Has Your Building Been Diagnosed With Sick Building Syndrome?

Have you ever noticed that you only sneeze when you are at work or in your office?  Now, have you ever noticed that you hear the echoes of other employee’s sneezes while in your office? If so, your workplace might suffer from “Sick Building Syndrome.”

Has Your Building Been Diagnosed With Sick Building Syndrome? | Foliage Design Systems of Palm Beach

What exactly is “Sick Building Syndrome,” you may ask? This common illness of sorts is a presence of common symptoms affecting a large portion of the employees in a specific building. These set of symptoms are present when employees are in the building but have no effect on the staff when they are absent from the building. Some of these symptoms include itchy eyes, nasal allergies, skin irritation, body aches and fatigue.

There are various theories as to what causes Sick Building Syndrome, however, all roads seem to point to one. Evidence suggests that it results from a workplace with low ventilation. The long-term contact with low levels of chemicals causes employees to develop reactions to these chemicals. Once it has been confirmed that your building suffers from Sick Building Syndrome, the correct measures must be taken to reinstall good health and safety for the employees.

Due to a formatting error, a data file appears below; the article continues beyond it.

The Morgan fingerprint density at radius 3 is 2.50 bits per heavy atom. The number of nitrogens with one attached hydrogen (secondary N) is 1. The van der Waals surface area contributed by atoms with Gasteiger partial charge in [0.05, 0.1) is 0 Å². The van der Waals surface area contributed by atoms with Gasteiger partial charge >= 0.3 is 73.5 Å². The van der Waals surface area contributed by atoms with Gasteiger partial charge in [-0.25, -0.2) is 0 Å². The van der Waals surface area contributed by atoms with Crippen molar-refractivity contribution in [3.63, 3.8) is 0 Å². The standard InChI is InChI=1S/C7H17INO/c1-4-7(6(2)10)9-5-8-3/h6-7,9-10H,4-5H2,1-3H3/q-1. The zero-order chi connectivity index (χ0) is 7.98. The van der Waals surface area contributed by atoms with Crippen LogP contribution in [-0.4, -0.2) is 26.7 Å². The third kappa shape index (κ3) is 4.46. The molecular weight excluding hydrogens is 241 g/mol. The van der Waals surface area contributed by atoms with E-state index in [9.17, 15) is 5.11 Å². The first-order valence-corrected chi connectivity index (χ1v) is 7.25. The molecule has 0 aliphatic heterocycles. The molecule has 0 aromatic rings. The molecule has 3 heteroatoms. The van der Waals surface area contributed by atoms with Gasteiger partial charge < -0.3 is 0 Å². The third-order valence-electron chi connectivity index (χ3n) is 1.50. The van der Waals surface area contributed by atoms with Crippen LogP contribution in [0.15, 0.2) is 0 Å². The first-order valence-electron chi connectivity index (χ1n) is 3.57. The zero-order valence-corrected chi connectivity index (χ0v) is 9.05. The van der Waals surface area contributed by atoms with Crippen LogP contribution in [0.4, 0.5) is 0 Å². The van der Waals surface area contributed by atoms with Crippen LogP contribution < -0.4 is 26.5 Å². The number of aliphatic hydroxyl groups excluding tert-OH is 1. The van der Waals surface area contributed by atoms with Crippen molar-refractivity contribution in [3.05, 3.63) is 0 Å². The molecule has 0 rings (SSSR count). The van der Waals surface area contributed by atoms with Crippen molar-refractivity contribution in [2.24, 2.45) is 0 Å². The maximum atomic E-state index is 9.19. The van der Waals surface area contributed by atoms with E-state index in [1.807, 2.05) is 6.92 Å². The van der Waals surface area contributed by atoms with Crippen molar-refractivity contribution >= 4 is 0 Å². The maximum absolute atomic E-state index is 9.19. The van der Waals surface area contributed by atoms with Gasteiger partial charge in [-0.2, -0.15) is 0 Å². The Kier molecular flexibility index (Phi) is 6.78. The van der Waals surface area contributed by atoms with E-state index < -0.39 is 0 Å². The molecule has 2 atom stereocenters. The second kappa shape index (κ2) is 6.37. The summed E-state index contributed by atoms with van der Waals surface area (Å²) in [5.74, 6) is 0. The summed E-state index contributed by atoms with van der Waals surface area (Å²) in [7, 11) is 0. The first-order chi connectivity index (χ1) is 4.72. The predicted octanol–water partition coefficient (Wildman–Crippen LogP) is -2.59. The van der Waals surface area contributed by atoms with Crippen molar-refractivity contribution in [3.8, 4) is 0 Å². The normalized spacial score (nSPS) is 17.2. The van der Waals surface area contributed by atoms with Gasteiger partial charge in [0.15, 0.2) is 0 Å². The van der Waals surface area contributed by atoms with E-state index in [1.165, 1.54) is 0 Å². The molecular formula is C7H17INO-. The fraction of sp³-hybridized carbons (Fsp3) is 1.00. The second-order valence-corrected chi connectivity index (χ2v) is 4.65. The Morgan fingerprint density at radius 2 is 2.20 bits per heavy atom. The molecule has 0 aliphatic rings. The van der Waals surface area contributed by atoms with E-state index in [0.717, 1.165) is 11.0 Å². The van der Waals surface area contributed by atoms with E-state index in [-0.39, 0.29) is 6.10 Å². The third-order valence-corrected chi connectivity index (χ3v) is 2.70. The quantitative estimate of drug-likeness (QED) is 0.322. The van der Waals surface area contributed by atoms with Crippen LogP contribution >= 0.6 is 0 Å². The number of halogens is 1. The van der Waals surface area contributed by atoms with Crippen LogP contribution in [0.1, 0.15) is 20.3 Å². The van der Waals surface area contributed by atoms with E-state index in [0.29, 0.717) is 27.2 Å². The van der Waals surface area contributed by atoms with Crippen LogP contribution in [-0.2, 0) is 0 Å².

One way to help nurse your building back to health is to furnish the office space with plant life. Studies have shown that plant-filled rooms contain 50-60 percent less airborne bacteria than those without foliage. Further research shows that the presence of plant life serves as air purification, acting as chemical pollutant suckers.

Indoor office plants are extremely beneficial in your “personal breathing zone.”  This vicinity of six to eight cubic feet is the area in which you spend the majority of your day. By bringing in the beauty of the outdoors inside your office, you can decrease symptoms of a headache up to 45 percent, sore throats up to 30 percent and dry skin up to 25 percent.

To learn more about interior plantscape designs, visit our website and learn how to promote a clean, healthy office environment.

(Source: University of Technology Sydney)